Yesterday someone thought that they were going to provide a unifying sort of example when they said that at least America or the Twitterverse could agree that Atlanta was America’s team. I, of course, loathe the Atlanta Braves. It is one thing that they prevented the Pirates from having a couple of chances to win the World Series while doing absolutely nothing with their own chances those years, but there is a more fundamental reason why I intensely hate the Braves, even if they have not been as dominant in recent years as they were during the 1990’s in the NL East. And that reason is precisely because the Braves’ longtime owner Ted Turner advertised them starting in the 1970’s as America’s team. They are obviously not America’s team, since all but one of the teams currently in Major League Baseball (namely the Toronto Blue Jays) play in the United States of America. The Atlanta Braves are one of 29 American teams, all of which have their own regional base where they are most popular, and even if Atlanta’s regional base is larger than most, it is by no means a nationwide phenomenon.
It is not only the Brave’s that I hate because they are falsely labeled as America’s Team. The same is true of the Dallas Cowboys, who again are one of 32 teams that are in the United States of America and that have their own generally regional base of support. I am not aware of whether any teams in other leagues are called America’s Teams, but I would hate them on the same grounds merely for their presumption in assuming and being marketed as a national team when they were in fact a local team in a large group of other local teams. Indeed, the same general principle would be met if Azteca was called Mexico’s team or Manchester United was called England’s team or Celtic or Rangers (either of them) were called Scotland’s team and so on and so forth. The only teams that deserve to be called national teams of any kind are those which participate in international competition where they represent the best athletes of the nations as a whole. America’s summer or winter Olympics teams are America’s Team. America’s soccer or hockey or baseball teams in various international competitions are America’s teams. The Atlanta Braves and Dallas Cowboys are not America’s teams. Period.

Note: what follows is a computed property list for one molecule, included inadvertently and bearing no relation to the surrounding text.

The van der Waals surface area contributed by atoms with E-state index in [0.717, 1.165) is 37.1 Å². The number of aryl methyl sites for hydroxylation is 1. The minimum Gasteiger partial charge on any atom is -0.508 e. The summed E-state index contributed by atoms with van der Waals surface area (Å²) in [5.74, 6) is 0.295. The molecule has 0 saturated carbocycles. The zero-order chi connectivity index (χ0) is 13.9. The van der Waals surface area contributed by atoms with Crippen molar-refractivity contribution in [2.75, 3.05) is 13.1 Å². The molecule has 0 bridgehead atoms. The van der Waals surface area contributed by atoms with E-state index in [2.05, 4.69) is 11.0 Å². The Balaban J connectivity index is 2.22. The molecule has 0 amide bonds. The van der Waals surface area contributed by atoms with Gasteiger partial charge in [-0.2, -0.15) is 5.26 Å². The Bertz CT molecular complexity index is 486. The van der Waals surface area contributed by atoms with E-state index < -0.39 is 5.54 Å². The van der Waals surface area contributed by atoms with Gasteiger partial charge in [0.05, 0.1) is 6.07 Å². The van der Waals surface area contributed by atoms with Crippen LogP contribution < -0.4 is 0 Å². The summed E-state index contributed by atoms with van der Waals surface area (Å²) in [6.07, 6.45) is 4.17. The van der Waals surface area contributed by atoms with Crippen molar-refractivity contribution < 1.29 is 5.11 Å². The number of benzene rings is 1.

Why does this matter? A great many people are simply uninterested in sports, and do not understand why it would be so contentious that some people would label themselves as America’s teams despite playing in leagues against dozens of other teams from the same country. The essential problem is: team sports are very tribal in nature. Think of them like competing local shrines in various polytheistic religious systems that struggle for dominance in a world where there is nonetheless a great deal of collegiality and attempts at enforcing equality via revenue transfers and luxury taxes that would be highly socialistic in any other realm. Professional sports are a protected realm where people are paid large amounts of money for a short term career of entertaining others and bringing pride to local areas. it is a world where there is an active interest in taking down dynasties that get too successful through the imposition of various limits on their actions where the economics of trying to keep superstars happy past their prime does not do the job well enough to begin with. It is this essentially competitive polytheism that makes spending money on sports teams as well as the devotion of large amounts of time and effort to promoting these games something of a religious phenomenon.
It should also be noted that there is a firm relationship between sports teams and various questions of identity as well. Having been born on the outskirts of Pittsburgh and still identifying with the region despite not having lived there much of my life, I tend to support Pittsburgh’s teams wherever I have lived, even if that can be rather unpopular in some places. In visiting other countries, I have found that the support of various teams has as lot to do with with ethnic and political identity. For example, to support Colo Colo in Chile is to make a statement that one supports the various native tribes like the Mapuche as opposed to the predominant mestizo and criollo culture that has long dominated the country. And there is a sense of comfort in traveling or moving different places and still being able to find people who support the same teams that one does. In quite a few places I have been known by the teams I support, be it USC at one of the restaurants I eat at weekly, or Steelers fan by someone who was an upset Seahawks fan in a particular situation. Nor is this an isolated experience. There is no sports team in a national league that can be considered a national league because in sports, as in everything else, we are divided people being pit against each other in the competitive desire for power and glory.